As Paul wrote to Timothy, “let no one look down on your youthfulness, but rather in speech, conduct, love, faith and purity, show yourself an example of those who believe” (1 Timothy 4:12).

God is not afraid to entrust young people with the message of the Gospel and empower them with the mission of advancing His kingdom. In many ways, God also wants children and youth to provide an example for mature believers on how to live and how to seek Him.

Jesus Encourages Us to Be Like Children

During His ministry, Jesus’s disciples asked who was considered the greatest in the kingdom of heaven. To this Jesus, “called a child to Himself and set him before them,and said, ‘Truly I say to you, unless you are converted and become like children, you will not enter the kingdom of heaven. Whoever then humbles himself as this child, he is the greatest in the kingdom of heaven. And whoever receives one such child in My name receives Me’ (Matthew 18:1-5).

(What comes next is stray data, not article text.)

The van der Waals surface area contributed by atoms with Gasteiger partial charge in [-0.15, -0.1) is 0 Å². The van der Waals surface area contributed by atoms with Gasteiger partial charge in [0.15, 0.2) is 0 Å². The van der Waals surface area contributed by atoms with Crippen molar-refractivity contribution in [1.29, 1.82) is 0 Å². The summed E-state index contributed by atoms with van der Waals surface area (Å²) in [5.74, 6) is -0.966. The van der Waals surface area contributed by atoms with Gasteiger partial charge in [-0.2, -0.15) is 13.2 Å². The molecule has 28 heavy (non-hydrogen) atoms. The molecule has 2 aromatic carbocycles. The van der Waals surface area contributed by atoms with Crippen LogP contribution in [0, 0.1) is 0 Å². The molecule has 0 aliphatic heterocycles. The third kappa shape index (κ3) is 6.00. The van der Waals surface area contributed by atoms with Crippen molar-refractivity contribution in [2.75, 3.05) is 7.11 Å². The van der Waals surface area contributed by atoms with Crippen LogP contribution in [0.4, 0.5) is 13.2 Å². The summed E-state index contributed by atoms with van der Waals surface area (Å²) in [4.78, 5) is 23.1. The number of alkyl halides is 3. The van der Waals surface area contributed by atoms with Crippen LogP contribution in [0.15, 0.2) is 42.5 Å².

Jesus encouraged His followers to look to the faith and humility of children as an example of how they should live. He expected His followers, regardless of age, to be teachable, humble, and always reliant on Him. Likewise, Jesus wants us to be filled with joy, be eager to serve, and not worry about tomorrow or the stresses of today, but rather, trust Him as children trust their parents to care for and provide for their needs.

Children are a God-given example to the wise, a gift to the world, a vital part of God’s plan, and a treasure of His earthly and heavenly kingdom. It is clear from Scripture that Jesus has nothing but love for the children of the world. They are valuable, they are valued, and as the song famously sings, “they are precious in His sight.”

Joel Ryan is an LA-based children’s and young adult author who teaches writing and communications at Life Pacific University. As a former youth pastor, he has a heart for children and young adults and is passionate about engaging youth through film, literature, and theater. His blog, Perspectives Off the Page, discusses the creative and spiritual life through story and art.